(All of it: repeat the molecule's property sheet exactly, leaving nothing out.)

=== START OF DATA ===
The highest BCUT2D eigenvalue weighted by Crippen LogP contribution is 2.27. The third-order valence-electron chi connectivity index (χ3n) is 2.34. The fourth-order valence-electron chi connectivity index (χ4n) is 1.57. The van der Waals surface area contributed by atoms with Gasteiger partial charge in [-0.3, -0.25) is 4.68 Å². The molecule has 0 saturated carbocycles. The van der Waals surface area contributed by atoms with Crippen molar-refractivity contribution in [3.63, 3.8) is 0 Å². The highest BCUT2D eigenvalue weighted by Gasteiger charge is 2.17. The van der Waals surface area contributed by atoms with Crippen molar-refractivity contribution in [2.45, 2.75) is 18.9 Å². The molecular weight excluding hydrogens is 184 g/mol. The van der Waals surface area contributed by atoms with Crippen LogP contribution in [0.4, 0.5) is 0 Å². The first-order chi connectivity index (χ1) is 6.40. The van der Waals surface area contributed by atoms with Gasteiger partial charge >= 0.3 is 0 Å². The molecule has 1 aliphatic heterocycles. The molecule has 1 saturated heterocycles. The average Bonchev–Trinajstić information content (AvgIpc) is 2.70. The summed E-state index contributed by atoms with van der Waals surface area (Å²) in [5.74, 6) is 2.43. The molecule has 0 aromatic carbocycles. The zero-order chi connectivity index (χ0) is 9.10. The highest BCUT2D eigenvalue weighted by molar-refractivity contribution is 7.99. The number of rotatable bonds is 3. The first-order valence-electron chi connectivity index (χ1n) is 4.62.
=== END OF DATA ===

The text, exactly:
The highest BCUT2D eigenvalue weighted by Crippen LogP contribution is 2.27. The third-order valence-electron chi connectivity index (χ3n) is 2.34. The fourth-order valence-electron chi connectivity index (χ4n) is 1.57. The van der Waals surface area contributed by atoms with Gasteiger partial charge in [-0.3, -0.25) is 4.68 Å². The molecule has 0 saturated carbocycles. The van der Waals surface area contributed by atoms with Crippen molar-refractivity contribution in [3.63, 3.8) is 0 Å². The highest BCUT2D eigenvalue weighted by Gasteiger charge is 2.17. The van der Waals surface area contributed by atoms with Crippen molar-refractivity contribution in [2.45, 2.75) is 18.9 Å². The molecular weight excluding hydrogens is 184 g/mol. The van der Waals surface area contributed by atoms with Crippen LogP contribution in [0.4, 0.5) is 0 Å². The first-order chi connectivity index (χ1) is 6.40. The van der Waals surface area contributed by atoms with Gasteiger partial charge >= 0.3 is 0 Å². The molecule has 1 aliphatic heterocycles. The molecule has 1 saturated heterocycles. The average Bonchev–Trinajstić information content (AvgIpc) is 2.70. The summed E-state index contributed by atoms with van der Waals surface area (Å²) in [5.74, 6) is 2.43. The molecule has 0 aromatic carbocycles. The zero-order chi connectivity index (χ0) is 9.10. The highest BCUT2D eigenvalue weighted by molar-refractivity contribution is 7.99. The number of rotatable bonds is 3. The first-order valence-electron chi connectivity index (χ1n) is 4.62.